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KOYAMA PRESS: MICHAEL DEFORGE’S “VERY CASUAL”August 29, 2013 DarlingDork No comments
Review by Nate Derr
Michael Deforge’s VERY CASUAL by Koyama Press
Let’s face it, longer is better. Or, if not better, certainly more popular. Whether it’s in literature, film, or comics, most people will go for the novel, feature-length, or graphic novel over the short story, short film, or comic book. If I had to guess why this tends to be the case, I would think it has something to do with both a sense of better value and with a preference for the greater immersion offered by a lengthier work. A novel offers days or weeks of immersion in a world and lives, whereas a book of short stories drops a reader briefly into a world before whisking them off to the next. There could also be the sense that with a novel, for instance, one is getting their money’s worth, and that a collection of short stories is just cobbled together from disparate projects. Often this is the case. So the rare collection of short works that manages to provide a satisfying reading experience and some amount of thematic continuity is all the more remarkable, and Michael Deforge’s new collection Very Casual is nothing short of remarkable.
Michael Deforge is easily one of my favorite comic artists, and Very Casual has everything I love about his work: the fluid line-work, the subtle humor, the occasionally disturbing, often moving stories. With about half new work and half previously published material, Very Casual is a great introduction to Deforge’s work, and is essential reading for fans of the strange or bizarre.
You never know quite what you’re going to get with a Deforge story. One of Very Casual’s longer stories, and easily one of its highlights, is a documentary-style profile of the deer-like creature the Spotting Deer, one story has characters tripping off a slice of a snowman, and another stars a man with a beagle for a torso. The other stories are just as outrageous, and the art follows suit with grotesque creatures, unnatural shapes, and plenty of bodily fluids just for good measure.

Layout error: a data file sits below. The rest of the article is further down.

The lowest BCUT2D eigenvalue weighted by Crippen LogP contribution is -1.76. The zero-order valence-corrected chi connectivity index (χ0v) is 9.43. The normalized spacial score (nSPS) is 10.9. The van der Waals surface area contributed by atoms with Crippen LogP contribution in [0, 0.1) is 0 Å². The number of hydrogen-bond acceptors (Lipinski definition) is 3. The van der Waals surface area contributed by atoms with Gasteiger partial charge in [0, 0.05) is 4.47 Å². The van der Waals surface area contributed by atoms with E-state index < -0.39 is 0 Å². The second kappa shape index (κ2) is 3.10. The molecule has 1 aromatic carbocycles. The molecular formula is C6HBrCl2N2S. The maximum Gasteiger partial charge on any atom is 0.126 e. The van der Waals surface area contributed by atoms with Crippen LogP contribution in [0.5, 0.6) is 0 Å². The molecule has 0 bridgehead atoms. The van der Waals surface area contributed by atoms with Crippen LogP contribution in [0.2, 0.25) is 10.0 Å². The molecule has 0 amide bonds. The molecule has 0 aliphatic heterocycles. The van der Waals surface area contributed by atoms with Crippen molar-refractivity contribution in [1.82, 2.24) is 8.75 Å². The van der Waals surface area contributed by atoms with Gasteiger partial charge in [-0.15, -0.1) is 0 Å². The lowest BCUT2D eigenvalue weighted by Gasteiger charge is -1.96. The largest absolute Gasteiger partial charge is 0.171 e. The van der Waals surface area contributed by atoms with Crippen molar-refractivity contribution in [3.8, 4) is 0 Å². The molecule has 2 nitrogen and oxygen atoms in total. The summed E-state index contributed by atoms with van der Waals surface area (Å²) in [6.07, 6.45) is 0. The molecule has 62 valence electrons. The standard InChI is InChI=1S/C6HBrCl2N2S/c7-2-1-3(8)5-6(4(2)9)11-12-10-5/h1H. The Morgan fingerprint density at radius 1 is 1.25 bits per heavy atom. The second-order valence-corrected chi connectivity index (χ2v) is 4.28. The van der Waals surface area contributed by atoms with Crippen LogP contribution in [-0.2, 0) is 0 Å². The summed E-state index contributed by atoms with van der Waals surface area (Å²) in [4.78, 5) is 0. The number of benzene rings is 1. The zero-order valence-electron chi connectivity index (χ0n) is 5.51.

For all his concern with the grotesque, though, Deforge is quite a versatile artist. He manages to draw in an impressive variety of styles all while maintaining a visual unity between stories. And in the midst of all the ugliness, some of the artwork is downright beautiful, with the color stories and illustrations standing out as the best eye candy here. The subdued colors of “Spotting Deer,” “Queen,” and “Channel Surfing” are somewhat reminiscent of old newspaper strips, and the hues perfectly compliment the unnerving tone of the stories.
In spite of the strangeness of the art, Deforge steers away from horror or another logical direction, and instead presents what are basically slice-of-life stories. The most bizarre elements of the stories are perfectly normal to the characters within, creating a great contrast and perhaps prompting some readers to think about what aspects of their lives would strike an observer as strange or horrific.
Deforge also manages to avoid a pitfall common to many artists dealing in the surreal or grotesque: instead of relying solely on the strangeness of the images and situations to sustain interest, Deforge grounds his work with a solid emotional core, with characters that invite empathy and identification. Take away all the creatures and deformity and these are regular people, seeking the same love and acceptance as everyone else.
I can’t speak to Deforge’s intent when he selected the stories to include in Very Casual, but there is a noticeable thematic similarity shared among many of the stories here, and I think the sense of unity here is a natural byproduct of the themes common to his work. Ideas related to change and transformation crop up constantly, as well as various looks at nature and the sorts of relationship humans have with it. Even if they were selected randomly, the book still holds up as a singular work of art, instead of just a group of short pieces.
6 x 9 inches, 152 pages, b&w and colour interior, colour softcover
Published by Koyama Press, May 2013
(photos from koyamapress.com)
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